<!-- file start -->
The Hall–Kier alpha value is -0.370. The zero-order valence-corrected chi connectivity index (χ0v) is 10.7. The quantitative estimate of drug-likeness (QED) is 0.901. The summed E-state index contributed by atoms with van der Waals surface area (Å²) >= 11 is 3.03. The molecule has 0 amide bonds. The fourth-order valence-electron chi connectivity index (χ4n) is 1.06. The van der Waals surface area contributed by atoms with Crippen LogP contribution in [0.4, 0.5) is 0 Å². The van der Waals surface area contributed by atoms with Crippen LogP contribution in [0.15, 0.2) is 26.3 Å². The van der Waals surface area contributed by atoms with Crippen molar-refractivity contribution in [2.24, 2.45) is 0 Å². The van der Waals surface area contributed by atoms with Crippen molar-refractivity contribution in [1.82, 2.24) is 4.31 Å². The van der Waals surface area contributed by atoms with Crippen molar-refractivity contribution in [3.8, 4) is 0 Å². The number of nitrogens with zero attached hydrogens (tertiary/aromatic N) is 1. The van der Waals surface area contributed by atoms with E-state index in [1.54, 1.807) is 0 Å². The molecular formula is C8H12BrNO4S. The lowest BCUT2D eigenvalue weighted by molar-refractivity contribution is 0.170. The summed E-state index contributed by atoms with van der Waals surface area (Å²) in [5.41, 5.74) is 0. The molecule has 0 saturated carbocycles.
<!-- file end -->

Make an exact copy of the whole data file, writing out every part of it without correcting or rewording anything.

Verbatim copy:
The Hall–Kier alpha value is -0.370. The zero-order valence-corrected chi connectivity index (χ0v) is 10.7. The quantitative estimate of drug-likeness (QED) is 0.901. The summed E-state index contributed by atoms with van der Waals surface area (Å²) >= 11 is 3.03. The molecule has 0 amide bonds. The fourth-order valence-electron chi connectivity index (χ4n) is 1.06. The van der Waals surface area contributed by atoms with Crippen LogP contribution in [0.4, 0.5) is 0 Å². The van der Waals surface area contributed by atoms with Crippen LogP contribution in [0.15, 0.2) is 26.3 Å². The van der Waals surface area contributed by atoms with Crippen molar-refractivity contribution in [2.24, 2.45) is 0 Å². The van der Waals surface area contributed by atoms with Crippen molar-refractivity contribution in [1.82, 2.24) is 4.31 Å². The van der Waals surface area contributed by atoms with Crippen molar-refractivity contribution in [3.8, 4) is 0 Å². The number of nitrogens with zero attached hydrogens (tertiary/aromatic N) is 1. The van der Waals surface area contributed by atoms with E-state index in [1.54, 1.807) is 0 Å². The molecular formula is C8H12BrNO4S. The lowest BCUT2D eigenvalue weighted by molar-refractivity contribution is 0.170. The summed E-state index contributed by atoms with van der Waals surface area (Å²) in [5.41, 5.74) is 0. The molecule has 0 saturated carbocycles.